As the example shows, modular construction offers advantages such as improved quality, increased flexibility, and (perhaps most important) more cost-effective construction. Modular construction generally requires a more modest up-front capital investmentthan do traditional facilities. Each module making up the final facility can be fabricated at a company that is highly familiar with the unique requirements of biopharmaceutical facility construction. And much of the fixed equipment can be installed and tested at that manufacturing site before the fully assembled modules are shipped to an intended manufacturing site. That minimizes technical and regulatory challenges that come with using traditional building strategies to construct an entire facility on site. A modular facility can be moved easily if necessary after its initial installation — or readily expanded as needed.


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Looking Back: Modularization is a type of outsourcing that involves moving some construction work from an actual facility location to a different site, whether domestic or international. Varying degrees of modularization always have been common in biopharmaceutical facility design. For example, many biomanufacturing unit operations involve process skids, on which equipment is mounted and moved into and out of a production cleanroom area. In addition, equipment modules are used to divide up the work load or reduce potentially invasive construction during retrofits. Both strategies allow complex, process-related equipment to be constructed in a controlled environment before being installed in an actual facility.

In addition, construction and installation of complete modular production facilities for pharmaceuticals and biopharmaceuticals has been widely accepted. More than 70 such modular facilities have been built worldwide since 1986. One pioneer in such construction was Pharmadule, a Swedish company that is now out of business. Many of the assets and key personnel of that company, however, are now part of KeyPlants in Stockholm, Sweden. Other companies that offer modular facility construction include Biologics Modular of Brownsburg, IN (www.biologicsmodular.com) and G-Con of College Station, TX (www.gconbio.com).

Some traditional bioprocess equipment suppliers such as GE Healthcare Life Sciences, Sartorius Stedim Biotech (SSB), NNE-Pharmaplan, and Merck Millipore have begun to offer fully equipped modular facilities. Through its Enterprise Solutions group, GE provides fully assembled, qualified, and ready-to-run KUBio module facilities equipped with GE equipment. Similarly, SSB offers a G-Con FlexMoSys modular cleanroom facility equipped with SSB single-use systems and standardized hardware.

They are attractive and appropriate for simple installations, but such prepackaged modular facilities have some limitations. The KUBio system, for example, comes only in a stand-alone facility design and uses GE process equipment exclusively, which limits flexibility and choice in design and precludes its installation within an existing building shell. A FlexMoSys facility, on the other hand, comes in both indoor and outdoor versions, so it can be used either as a stand-alone facility or installed inside an existing shell. The G-Con system does not use SSB equipment exclusively, so users do have some choice in process equipment. However, the current FlexMoSys design does not accommodate bioreactors >1,000 L. Another drawback to all prepackaged modular facilities currently available is that they are designed for bulk manufacturing only, without accommodations for fill–finish operations.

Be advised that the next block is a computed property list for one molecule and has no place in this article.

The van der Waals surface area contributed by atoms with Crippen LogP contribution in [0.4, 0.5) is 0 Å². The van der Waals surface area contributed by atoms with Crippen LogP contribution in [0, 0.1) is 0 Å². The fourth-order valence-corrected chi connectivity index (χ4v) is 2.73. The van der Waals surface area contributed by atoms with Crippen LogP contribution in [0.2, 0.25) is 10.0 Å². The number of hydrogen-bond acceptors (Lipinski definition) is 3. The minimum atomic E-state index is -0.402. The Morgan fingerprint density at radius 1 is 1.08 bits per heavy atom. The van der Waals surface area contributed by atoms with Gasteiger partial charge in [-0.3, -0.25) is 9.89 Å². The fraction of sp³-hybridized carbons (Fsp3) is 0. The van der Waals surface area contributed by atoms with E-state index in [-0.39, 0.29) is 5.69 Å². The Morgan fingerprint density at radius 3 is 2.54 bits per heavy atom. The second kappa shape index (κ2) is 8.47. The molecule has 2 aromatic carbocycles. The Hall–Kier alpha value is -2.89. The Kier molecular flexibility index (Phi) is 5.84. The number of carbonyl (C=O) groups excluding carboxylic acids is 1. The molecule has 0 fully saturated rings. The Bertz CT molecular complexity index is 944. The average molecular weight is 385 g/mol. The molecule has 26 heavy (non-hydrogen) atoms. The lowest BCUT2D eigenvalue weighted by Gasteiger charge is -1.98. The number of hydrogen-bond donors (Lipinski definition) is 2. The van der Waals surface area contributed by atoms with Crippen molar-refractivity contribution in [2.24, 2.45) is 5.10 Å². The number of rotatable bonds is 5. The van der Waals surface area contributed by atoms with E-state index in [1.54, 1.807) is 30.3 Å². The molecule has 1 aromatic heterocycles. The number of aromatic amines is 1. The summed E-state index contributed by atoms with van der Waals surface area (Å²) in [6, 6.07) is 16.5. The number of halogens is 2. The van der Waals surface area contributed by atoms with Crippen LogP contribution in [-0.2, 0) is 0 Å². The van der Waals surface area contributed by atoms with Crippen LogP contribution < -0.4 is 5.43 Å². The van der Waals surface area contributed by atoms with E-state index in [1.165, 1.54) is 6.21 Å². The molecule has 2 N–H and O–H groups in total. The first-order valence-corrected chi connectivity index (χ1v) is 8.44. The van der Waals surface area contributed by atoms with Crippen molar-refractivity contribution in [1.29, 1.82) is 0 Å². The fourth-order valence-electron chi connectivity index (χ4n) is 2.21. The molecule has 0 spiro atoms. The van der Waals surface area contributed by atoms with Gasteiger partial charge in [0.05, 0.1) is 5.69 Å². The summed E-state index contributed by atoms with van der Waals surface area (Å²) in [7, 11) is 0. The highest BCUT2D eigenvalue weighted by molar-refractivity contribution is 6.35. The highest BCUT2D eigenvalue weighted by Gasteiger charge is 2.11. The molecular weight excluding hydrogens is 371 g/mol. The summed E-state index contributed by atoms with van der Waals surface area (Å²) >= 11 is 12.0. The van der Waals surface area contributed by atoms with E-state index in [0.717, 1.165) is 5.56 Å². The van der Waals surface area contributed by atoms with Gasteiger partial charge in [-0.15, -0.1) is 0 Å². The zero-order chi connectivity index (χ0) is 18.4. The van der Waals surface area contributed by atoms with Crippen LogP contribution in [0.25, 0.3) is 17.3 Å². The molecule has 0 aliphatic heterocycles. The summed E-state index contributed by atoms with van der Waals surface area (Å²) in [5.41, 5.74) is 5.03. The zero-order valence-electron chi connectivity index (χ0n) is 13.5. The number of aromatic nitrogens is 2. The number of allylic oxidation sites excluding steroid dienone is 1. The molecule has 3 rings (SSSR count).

Looking Forward: KeyPlants has developed an innovative approach to modular facility design and construction that is flexible and cost efficient, and it allows for the use of process equipment from all suppliers. Compared with the above options, the flexibility of this design allows installation of any size bioreactors from any vendor and provides greater flexibility in the layout and design of both upstream and downstream process areas. Modules can be installed and operated within an existing building or as a separate modular building as long as suitable power sources are available.

Additionally, the KeyPlants design can incorporate both bulk drug manufacturing and fill–finish operations into a single plant design.

Generally, the more efficient project execution resulting from modular design and construction can significantly reduce time to market, which increases the net present value (NPV) and return on investment (RoI) for a new facility. In a future article, we will compare and contrast the costs and economic implications of modular and traditional facility designs in more detail. Companies should consider the time and risk factors involved in facility construction as well as more obvious factors such as capital and engineering costs. When exploring those economics, it is important to include such variable costs such as that of architectural, engineering, and construction management services; interest rates on applied capital; and risk of delays in facility construction. Those variables are common in traditional construction but less so in modular facilities. The latter approach provides the best capital efficiency by ensuring that investments are made only in the minimal-scope options.